Age-related macular degeneration (AMD) isn't a painful condition. Some people don't realise they have it until they notice a loss of vision.
The main symptom of macular degeneration is blurring of your central vision (what you see when you focus straight ahead). This means:
Your peripheral vision (side vision) isn't affected. Glasses won't be able to correct your blurred central vision.
Both eyes tend toeventually be affected by AMD, although you may only notice problems in one eye to begin with.
If you have dry AMD, it may take5 to 10 years before yourloss of visionsignificantly affects your daily life.
Sometimes your healthy eye will compensate for any blurring or vision lossif only one of your eyes is affected. This means it will take longer before your symptoms become noticeable.
You may have dry AMD if:
If you're experiencing any of these symptoms, you should make an appointment with your GP or local optometrist (a healthcare professional trained to recognise signs of eye problems).
Read about diagnosing age-related macular degeneration.
In most cases, wet AMD develops in people who've already had dry AMD.
If you have wet AMD, any blurring in your central vision will suddenly worsen.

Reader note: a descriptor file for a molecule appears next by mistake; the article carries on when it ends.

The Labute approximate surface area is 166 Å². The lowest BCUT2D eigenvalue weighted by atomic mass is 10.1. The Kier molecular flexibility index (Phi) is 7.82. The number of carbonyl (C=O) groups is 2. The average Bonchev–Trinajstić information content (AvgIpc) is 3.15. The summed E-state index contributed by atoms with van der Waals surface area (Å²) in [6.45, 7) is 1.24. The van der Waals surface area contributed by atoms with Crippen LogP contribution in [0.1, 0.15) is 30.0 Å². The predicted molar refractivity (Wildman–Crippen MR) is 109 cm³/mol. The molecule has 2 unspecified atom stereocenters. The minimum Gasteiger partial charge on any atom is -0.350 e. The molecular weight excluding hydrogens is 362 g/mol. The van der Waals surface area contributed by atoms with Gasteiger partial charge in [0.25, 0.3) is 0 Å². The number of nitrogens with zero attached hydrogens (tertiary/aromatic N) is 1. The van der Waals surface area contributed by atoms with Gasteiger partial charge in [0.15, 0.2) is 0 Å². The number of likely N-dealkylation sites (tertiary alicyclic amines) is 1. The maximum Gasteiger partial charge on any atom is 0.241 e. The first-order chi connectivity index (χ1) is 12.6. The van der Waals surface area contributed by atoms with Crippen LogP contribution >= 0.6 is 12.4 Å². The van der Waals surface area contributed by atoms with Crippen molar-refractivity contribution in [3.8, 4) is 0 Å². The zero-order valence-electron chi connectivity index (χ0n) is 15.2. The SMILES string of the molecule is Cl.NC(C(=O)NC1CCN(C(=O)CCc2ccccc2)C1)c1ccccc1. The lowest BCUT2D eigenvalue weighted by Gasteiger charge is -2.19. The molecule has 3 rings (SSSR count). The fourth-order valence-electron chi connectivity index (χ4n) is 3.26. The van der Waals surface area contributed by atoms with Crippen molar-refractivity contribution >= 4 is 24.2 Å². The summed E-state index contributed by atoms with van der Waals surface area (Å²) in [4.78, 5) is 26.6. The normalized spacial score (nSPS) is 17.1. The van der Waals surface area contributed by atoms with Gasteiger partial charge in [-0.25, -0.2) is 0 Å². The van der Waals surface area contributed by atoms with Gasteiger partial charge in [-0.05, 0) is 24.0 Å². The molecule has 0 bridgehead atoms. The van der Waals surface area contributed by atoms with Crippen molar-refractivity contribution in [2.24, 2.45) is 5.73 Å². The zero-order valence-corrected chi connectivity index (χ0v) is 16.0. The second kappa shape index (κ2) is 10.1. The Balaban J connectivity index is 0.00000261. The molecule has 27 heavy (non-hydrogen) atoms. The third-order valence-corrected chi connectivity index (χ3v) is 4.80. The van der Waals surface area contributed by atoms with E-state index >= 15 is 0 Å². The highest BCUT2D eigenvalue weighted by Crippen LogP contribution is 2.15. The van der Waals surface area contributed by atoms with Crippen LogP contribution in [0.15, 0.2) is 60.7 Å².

You may also experience other symptoms, such as:
Seecomplications of AMD for more information.
Bookan emergency appointment with an optometrist if you experience sudden changes in your vision, such as those described above.
Wet AMD needs to be treated as soon as possible to stop your vision getting worse.
Find out about age-related macular degeneration (AMD), which mainly affects people over 50 years of age and usually leads to a gradual loss of central vision.
Read about the symptoms of age-related macular degeneration (AMD), which causes a loss of central vision that affects your ability to see objects and fine detail clearly.
Read about what causes macular degeneration. Dry AMD is the result of a build-up of waste material in the retina. Wet AMD is caused by tiny blood vessels that grow under the macula.
Find out how macular degeneration is diagnosed using a routine eye test, Amsler grid and retinal imaging techniques.
Read about managing dry AMD, including maximising low vision and dietary advice, plus the two main treatments for wet AMD: anti-VEGF medication and laser surgery.
Read about the possible complications of age-related macular degeneration (AMD), including depression, anxiety and visual hallucinations caused by Charles Bonnet syndrome.